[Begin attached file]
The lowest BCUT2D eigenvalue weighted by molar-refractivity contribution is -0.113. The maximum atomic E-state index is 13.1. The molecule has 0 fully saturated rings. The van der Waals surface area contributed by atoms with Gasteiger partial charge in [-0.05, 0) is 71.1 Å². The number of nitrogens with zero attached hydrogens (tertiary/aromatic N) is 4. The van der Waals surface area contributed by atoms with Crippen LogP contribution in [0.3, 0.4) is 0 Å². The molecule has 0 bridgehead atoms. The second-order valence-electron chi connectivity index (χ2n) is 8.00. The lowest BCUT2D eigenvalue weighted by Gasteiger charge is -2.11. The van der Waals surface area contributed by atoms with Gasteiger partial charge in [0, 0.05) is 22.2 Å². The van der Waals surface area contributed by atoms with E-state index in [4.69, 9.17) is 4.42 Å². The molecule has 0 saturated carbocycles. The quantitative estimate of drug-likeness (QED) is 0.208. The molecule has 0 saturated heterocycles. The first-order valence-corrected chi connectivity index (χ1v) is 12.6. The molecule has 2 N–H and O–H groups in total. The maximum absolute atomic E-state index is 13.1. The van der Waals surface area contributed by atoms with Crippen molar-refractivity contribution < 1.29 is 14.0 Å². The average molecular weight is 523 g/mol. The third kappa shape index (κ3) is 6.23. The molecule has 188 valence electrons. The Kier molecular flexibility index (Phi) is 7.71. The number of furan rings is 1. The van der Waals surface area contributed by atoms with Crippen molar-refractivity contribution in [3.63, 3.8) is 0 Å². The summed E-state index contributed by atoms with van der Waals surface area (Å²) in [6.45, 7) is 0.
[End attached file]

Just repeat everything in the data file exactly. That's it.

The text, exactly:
The lowest BCUT2D eigenvalue weighted by molar-refractivity contribution is -0.113. The maximum atomic E-state index is 13.1. The molecule has 0 fully saturated rings. The van der Waals surface area contributed by atoms with Gasteiger partial charge in [-0.05, 0) is 71.1 Å². The number of nitrogens with zero attached hydrogens (tertiary/aromatic N) is 4. The van der Waals surface area contributed by atoms with Crippen LogP contribution in [0.3, 0.4) is 0 Å². The molecule has 0 bridgehead atoms. The second-order valence-electron chi connectivity index (χ2n) is 8.00. The lowest BCUT2D eigenvalue weighted by Gasteiger charge is -2.11. The van der Waals surface area contributed by atoms with Gasteiger partial charge in [0, 0.05) is 22.2 Å². The van der Waals surface area contributed by atoms with E-state index in [4.69, 9.17) is 4.42 Å². The molecule has 0 saturated carbocycles. The quantitative estimate of drug-likeness (QED) is 0.208. The molecule has 0 saturated heterocycles. The first-order valence-corrected chi connectivity index (χ1v) is 12.6. The molecule has 2 N–H and O–H groups in total. The maximum absolute atomic E-state index is 13.1. The van der Waals surface area contributed by atoms with Crippen molar-refractivity contribution < 1.29 is 14.0 Å². The average molecular weight is 523 g/mol. The third kappa shape index (κ3) is 6.23. The molecule has 188 valence electrons. The Kier molecular flexibility index (Phi) is 7.71. The number of furan rings is 1. The van der Waals surface area contributed by atoms with Crippen molar-refractivity contribution in [3.63, 3.8) is 0 Å². The summed E-state index contributed by atoms with van der Waals surface area (Å²) in [6.45, 7) is 0.